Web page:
When I was searching for a used Escape with about 100k on the clock one of the common issues I found was the driver door hinges were worn. This would lead to the door sagging when open. The one that I purchased for my GD was a good example of the worse one’s found to the point that it started to scrape the paint on the driver’s side second seat when it was closing. Another characteristic is that it take a little more force to close the door and if you watch it carefully, you can see the back of the door rise as the latch engages the door striker. The easiest way to check for worn hinge bushings is to grab the back of the door while it is open about a foot and try lifting and lowering the door. There is always some movement with new bushings, but when worn there is quite a lot. The door lift on the striker is the best determination.
Ford only sells new complete hinges at $32 MSRP and $24 discounted each. Plus you have to remove the front fenders to get to the bolts when replacing the entire hinge. The two other options are to buy replacement bushings from sources like McMaster or get the Dorman Kit from places like Rock Auto. I did the latter as I was not sure how worn the hinge pins would be, and I would not have to play around measuring. Part # 38465, Rock Auto $8.84 plus shipping for each door.
In reading about others who had installed the kits there were some issues about bushings being hard to remove or breaking them. Here is how I did them on this vehicle without any issues. DO ONLY ONE HINGE AT A TIME!
I didn’t take any pictures of the floor jack holding up the door, but you want to put a folded heavy towel on the jack pad to protect the door, then place the jack at the outer end of the door and raise it just enough to take the weight off one hinge. Again, you will do only one hinge at a time
If you’ve done bodywork in the past you know that hinge alignment is a critical issue, and can be very frustrating to get it right when you are starting from scratch. The ideal method with this type of repair is to first mark the location of the hinges so you can get them back in the same spot, easily done with a magic marker, and easily cleaned later on with alcohol. Depending on the tip of the magic marker you will either have no space between the mark and hinge, or a slight one. I mark both hinges at the same time so if there is a space I can reference the other hinge when putting things back together, and mark which end is the top.
Once marked, the first thing I did was slightly loosen the hinge bolts on the one I'm working on while the hinge pin is still there to take any twisting force. Once loose, I then pulled the circlip with needlenose pliers. The hinge pins take some hammering to push them out as they are an interference fit at the serrated end. You might not have a striking instrument that fits in the door cavity. I have a large amount of metal strips in my toolbox to use as striking punches so I had no issue, but (and I hate to say this) you could also use a long screwdriver if necessary. With the pin out, remove the two bolts all the way and maneuver the hinge half out the rest of the way. Note that the top pin faces up and the bottom hinge pin down.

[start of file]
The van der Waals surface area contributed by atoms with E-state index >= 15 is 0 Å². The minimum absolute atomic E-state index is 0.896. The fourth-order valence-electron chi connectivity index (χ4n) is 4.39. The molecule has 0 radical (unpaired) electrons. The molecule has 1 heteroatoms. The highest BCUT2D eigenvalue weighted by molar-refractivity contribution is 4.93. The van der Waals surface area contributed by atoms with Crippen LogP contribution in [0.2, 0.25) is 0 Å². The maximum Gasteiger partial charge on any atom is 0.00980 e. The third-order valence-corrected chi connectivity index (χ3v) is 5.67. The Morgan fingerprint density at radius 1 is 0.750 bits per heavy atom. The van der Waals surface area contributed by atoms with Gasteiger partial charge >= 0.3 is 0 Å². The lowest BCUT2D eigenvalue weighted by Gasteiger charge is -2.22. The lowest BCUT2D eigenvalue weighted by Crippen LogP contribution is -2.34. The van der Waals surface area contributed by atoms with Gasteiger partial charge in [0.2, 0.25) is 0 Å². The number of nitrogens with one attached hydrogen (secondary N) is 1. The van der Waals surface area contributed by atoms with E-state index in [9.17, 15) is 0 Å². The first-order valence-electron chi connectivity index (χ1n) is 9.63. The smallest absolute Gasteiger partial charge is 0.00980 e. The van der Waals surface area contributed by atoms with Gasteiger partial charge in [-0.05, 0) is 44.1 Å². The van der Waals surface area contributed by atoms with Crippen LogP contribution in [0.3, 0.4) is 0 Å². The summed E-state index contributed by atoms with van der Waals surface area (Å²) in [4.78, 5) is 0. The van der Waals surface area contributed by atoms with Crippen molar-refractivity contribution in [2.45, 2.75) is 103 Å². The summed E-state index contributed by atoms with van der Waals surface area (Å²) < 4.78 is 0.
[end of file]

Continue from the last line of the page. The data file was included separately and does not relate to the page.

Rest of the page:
With hinge half on the bench (tailgate) its time to remove the bushings. Keep track of the flanges and sizes, as the pin will only fit one way as it is stepped. There will be some rust that forms between the bushing and hinge that increases the force to dislodge the bushings. Trying to use a screwdriver to pry the flange like others have done resulted in the same problem they had, the flanges break off. So with some 5/16” bolts in the garage, I made my own puller and press.
I used a 3/8 drive socket that was larger then the bushing flange so the flange could be drawn into it. For the end of the bushing without the flange, a washer between the nut and bushing was used. This bolt was a little too long so I put a 3/8 nut up top as a spacer. This setup only allowed me to move the bushing 1/8 inch at most, but that was enough to break the hold the rust had on the bushing. I then used the threaded end of the bolt as a driving punch on the non-flanged end of the bushing and tapped it out. The other bushing was dealt with the same way.
As you can see from when I was all done the bushings were quite worn. And a picture of the old pins for reference.
To install the bushings I first cleaned the hinge of any corrosion with a three sided scraper, but even the edge of a flat blade screwdriver would do. With a little oil on the bushings, I used another 5/16” bolt to pull the bushings in. With this type of method, the bushings’ flanges are pressed flat and the bushings are forced in straight rather then hammering on them and getting them crooked.
With the new bushings installed it is just a matter of getting the hinge half back into place, lightly tightening down the hinge’s door bolts, then tapping in the new pin and installing the new circlip. I was missing one circlip so I just reused one of the original clips.
With the top hinge installed, the magic marker alignment checked and bolts torqued down it was time to move on to the bottom hinge, which was completed in the same way.
And here we are with the door in perfect alignment and easy to close.
Hopefully you will get to yours before the paint starts to get marred. The hinge pin repair took me about 45 minutes to complete.
To fix the rear door paint I probably spent about 2 hours putting on basecoat, coasts of clear to rebuild up to the factory thickness, then block sanding with an eraser and 100,1500, 2000 grit before polishing to get it to look like new. And if someone needs a Dorman kit let me know, I’ll sell the extra.